“An adaptable and personalised E-learning system applied to computer science programmes design” comes from Eiman Aeiad and Farid Meziane (University of Salford, UK). With rapid advances in E-learning systems, personalisation and adaptability have now become important features in education technology and this paper describes development of an architecture for ‘A Personalised and Adaptable eLearning System’ (APELS) that attempts to contribute to advancements in this field. APELS aims to provide a personalised and adaptable learning environment using natural language processing techniques to evaluate the content extracted from relevant resources.
Nomawethu Tungela and Tiko Iyamu (Cape Peninsula University of Technology, South Africa) then look at a free Wi-Fi project for peri-urban communities, of which Nyanga in the Western Cape was a benefactor. “Free doesn’t mean access to the Wi-Fi facility: The south African experience” describes the South African government’s attempt to increase citizens’ participation in economic, political, social and trade activities through online connectivity by providing free Wi-Fi for previously disadvantage, peri-urban communities. However, even though the Wi-Fi was free, its accessibility was significantly low. The objective of the described study was to examine how accessibility influences usage of free facility such the Wi-Fi in the Nyanga community, and five factors: security, proximity, technical know-how and awareness were found to be of primary influence.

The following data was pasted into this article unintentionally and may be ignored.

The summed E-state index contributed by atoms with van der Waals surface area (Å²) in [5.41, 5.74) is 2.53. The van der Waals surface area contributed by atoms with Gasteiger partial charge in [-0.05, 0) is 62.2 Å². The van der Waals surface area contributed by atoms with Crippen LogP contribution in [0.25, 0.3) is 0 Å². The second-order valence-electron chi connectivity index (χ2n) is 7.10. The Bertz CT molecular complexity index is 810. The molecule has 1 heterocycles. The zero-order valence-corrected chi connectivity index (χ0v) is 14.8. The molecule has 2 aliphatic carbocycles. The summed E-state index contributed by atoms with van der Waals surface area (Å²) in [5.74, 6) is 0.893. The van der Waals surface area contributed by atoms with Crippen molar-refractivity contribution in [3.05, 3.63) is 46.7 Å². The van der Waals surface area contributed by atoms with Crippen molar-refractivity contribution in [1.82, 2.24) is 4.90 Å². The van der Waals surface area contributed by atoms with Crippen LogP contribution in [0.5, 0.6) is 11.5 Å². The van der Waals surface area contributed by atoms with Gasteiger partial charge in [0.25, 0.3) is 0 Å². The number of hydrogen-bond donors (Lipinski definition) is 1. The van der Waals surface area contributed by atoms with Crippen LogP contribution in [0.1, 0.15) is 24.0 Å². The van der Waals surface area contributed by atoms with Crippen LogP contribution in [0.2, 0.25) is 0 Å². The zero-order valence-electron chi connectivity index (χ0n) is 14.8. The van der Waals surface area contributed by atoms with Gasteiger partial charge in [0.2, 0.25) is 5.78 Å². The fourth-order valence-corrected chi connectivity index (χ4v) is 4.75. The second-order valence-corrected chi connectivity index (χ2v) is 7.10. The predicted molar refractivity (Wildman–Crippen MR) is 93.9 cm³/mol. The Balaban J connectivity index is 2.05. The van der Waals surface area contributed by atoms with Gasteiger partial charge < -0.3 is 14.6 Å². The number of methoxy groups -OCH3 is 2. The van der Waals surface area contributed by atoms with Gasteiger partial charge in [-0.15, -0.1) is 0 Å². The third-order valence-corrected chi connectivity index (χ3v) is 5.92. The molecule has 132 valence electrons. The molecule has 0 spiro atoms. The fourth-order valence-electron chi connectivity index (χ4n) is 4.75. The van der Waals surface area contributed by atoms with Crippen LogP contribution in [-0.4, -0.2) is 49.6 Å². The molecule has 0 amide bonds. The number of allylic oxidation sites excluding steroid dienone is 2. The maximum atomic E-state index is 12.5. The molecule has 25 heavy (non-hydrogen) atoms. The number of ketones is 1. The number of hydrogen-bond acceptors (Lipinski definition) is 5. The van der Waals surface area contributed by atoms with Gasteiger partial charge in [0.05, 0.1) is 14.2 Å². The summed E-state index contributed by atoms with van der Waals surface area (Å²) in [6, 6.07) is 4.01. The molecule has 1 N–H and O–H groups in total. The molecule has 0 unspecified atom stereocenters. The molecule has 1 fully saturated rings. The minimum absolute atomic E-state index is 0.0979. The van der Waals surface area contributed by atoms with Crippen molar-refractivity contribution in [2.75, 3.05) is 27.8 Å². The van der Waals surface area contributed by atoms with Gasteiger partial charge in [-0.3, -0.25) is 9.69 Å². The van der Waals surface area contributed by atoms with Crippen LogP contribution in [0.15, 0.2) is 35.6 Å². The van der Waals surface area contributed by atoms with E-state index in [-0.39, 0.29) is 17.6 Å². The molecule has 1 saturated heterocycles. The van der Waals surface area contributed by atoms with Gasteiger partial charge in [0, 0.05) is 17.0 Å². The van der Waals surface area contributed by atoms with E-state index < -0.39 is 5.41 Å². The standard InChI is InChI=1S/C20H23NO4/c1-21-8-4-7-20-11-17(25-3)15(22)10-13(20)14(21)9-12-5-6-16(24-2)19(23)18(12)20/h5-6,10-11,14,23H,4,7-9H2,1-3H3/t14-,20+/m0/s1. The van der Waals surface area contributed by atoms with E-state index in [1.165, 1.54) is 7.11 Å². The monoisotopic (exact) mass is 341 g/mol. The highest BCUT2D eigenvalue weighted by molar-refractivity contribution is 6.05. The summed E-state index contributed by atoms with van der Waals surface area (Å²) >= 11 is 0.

The academic performance of a student in a university is determined by a number of factors, both academic and non-academic. As a means of exploring this, Aderibigbe Israel Adekitan and Etinosa Noma-Osaghae (Covenant University, Nigeria) offer: “Data mining approach to predicting the performance of first year students in a university using the admission requirements”. University admission in Nigeria is typically based on cognitive entry characteristics of a student which are mostly academic and may not necessarily translate to excellence once in the university. In this study, the relationship between the cognitive admission entry requirements and the academic performance of students in their first year, using their CGPA and class of degree, was examined using six data mining algorithms in KNIME and Orange platforms.